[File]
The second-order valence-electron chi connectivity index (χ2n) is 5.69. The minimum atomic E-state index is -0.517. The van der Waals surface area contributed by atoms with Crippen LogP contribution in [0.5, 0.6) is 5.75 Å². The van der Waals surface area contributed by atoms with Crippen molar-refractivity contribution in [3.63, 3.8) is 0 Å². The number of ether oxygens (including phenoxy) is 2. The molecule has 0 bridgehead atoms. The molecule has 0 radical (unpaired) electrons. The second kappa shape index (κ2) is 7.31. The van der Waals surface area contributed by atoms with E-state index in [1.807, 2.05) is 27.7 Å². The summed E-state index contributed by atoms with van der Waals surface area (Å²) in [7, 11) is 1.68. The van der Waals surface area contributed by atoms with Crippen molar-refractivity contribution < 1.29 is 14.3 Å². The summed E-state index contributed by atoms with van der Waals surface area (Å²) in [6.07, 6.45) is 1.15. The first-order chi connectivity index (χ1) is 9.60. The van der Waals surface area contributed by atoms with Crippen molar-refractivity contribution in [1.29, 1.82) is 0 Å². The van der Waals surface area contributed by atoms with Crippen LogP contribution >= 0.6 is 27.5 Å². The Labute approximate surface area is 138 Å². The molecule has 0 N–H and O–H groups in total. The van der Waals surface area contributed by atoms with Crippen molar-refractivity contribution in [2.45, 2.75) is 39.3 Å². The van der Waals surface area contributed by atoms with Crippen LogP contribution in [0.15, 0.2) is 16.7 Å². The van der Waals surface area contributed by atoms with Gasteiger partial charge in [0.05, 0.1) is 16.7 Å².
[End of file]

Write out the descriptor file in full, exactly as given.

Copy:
The second-order valence-electron chi connectivity index (χ2n) is 5.69. The minimum atomic E-state index is -0.517. The van der Waals surface area contributed by atoms with Crippen LogP contribution in [0.5, 0.6) is 5.75 Å². The van der Waals surface area contributed by atoms with Crippen molar-refractivity contribution in [3.63, 3.8) is 0 Å². The number of ether oxygens (including phenoxy) is 2. The molecule has 0 bridgehead atoms. The molecule has 0 radical (unpaired) electrons. The second kappa shape index (κ2) is 7.31. The van der Waals surface area contributed by atoms with E-state index in [1.807, 2.05) is 27.7 Å². The summed E-state index contributed by atoms with van der Waals surface area (Å²) in [7, 11) is 1.68. The van der Waals surface area contributed by atoms with Crippen molar-refractivity contribution < 1.29 is 14.3 Å². The summed E-state index contributed by atoms with van der Waals surface area (Å²) in [6.07, 6.45) is 1.15. The first-order chi connectivity index (χ1) is 9.60. The van der Waals surface area contributed by atoms with Crippen molar-refractivity contribution in [1.29, 1.82) is 0 Å². The van der Waals surface area contributed by atoms with Crippen LogP contribution >= 0.6 is 27.5 Å². The Labute approximate surface area is 138 Å². The molecule has 0 N–H and O–H groups in total. The van der Waals surface area contributed by atoms with Crippen molar-refractivity contribution in [2.45, 2.75) is 39.3 Å². The van der Waals surface area contributed by atoms with Crippen LogP contribution in [0.15, 0.2) is 16.7 Å². The van der Waals surface area contributed by atoms with Gasteiger partial charge in [0.05, 0.1) is 16.7 Å².